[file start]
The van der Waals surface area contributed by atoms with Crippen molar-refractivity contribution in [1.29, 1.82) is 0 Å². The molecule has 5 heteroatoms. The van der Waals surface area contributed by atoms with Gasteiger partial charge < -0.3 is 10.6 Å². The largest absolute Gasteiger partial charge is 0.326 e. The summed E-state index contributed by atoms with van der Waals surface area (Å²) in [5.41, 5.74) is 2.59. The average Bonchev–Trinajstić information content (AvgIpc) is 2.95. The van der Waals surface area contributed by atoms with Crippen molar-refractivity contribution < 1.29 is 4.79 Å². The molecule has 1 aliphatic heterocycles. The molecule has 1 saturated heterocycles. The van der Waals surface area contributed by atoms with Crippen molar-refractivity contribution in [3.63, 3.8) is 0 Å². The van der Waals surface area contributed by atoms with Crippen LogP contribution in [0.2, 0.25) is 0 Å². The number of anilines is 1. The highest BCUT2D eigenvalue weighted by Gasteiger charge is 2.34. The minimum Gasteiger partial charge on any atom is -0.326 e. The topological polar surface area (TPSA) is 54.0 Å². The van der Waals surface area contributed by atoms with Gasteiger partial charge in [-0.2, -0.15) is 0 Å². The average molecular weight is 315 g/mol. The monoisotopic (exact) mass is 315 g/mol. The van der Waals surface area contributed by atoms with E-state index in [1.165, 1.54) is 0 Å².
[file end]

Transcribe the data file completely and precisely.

The van der Waals surface area contributed by atoms with Crippen molar-refractivity contribution in [1.29, 1.82) is 0 Å². The molecule has 5 heteroatoms. The van der Waals surface area contributed by atoms with Gasteiger partial charge < -0.3 is 10.6 Å². The largest absolute Gasteiger partial charge is 0.326 e. The summed E-state index contributed by atoms with van der Waals surface area (Å²) in [5.41, 5.74) is 2.59. The average Bonchev–Trinajstić information content (AvgIpc) is 2.95. The van der Waals surface area contributed by atoms with Crippen molar-refractivity contribution < 1.29 is 4.79 Å². The molecule has 1 aliphatic heterocycles. The molecule has 1 saturated heterocycles. The van der Waals surface area contributed by atoms with Crippen molar-refractivity contribution in [3.63, 3.8) is 0 Å². The van der Waals surface area contributed by atoms with Crippen LogP contribution in [0.2, 0.25) is 0 Å². The number of anilines is 1. The highest BCUT2D eigenvalue weighted by Gasteiger charge is 2.34. The minimum Gasteiger partial charge on any atom is -0.326 e. The topological polar surface area (TPSA) is 54.0 Å². The van der Waals surface area contributed by atoms with Gasteiger partial charge in [-0.2, -0.15) is 0 Å². The average molecular weight is 315 g/mol. The monoisotopic (exact) mass is 315 g/mol. The van der Waals surface area contributed by atoms with E-state index in [1.165, 1.54) is 0 Å².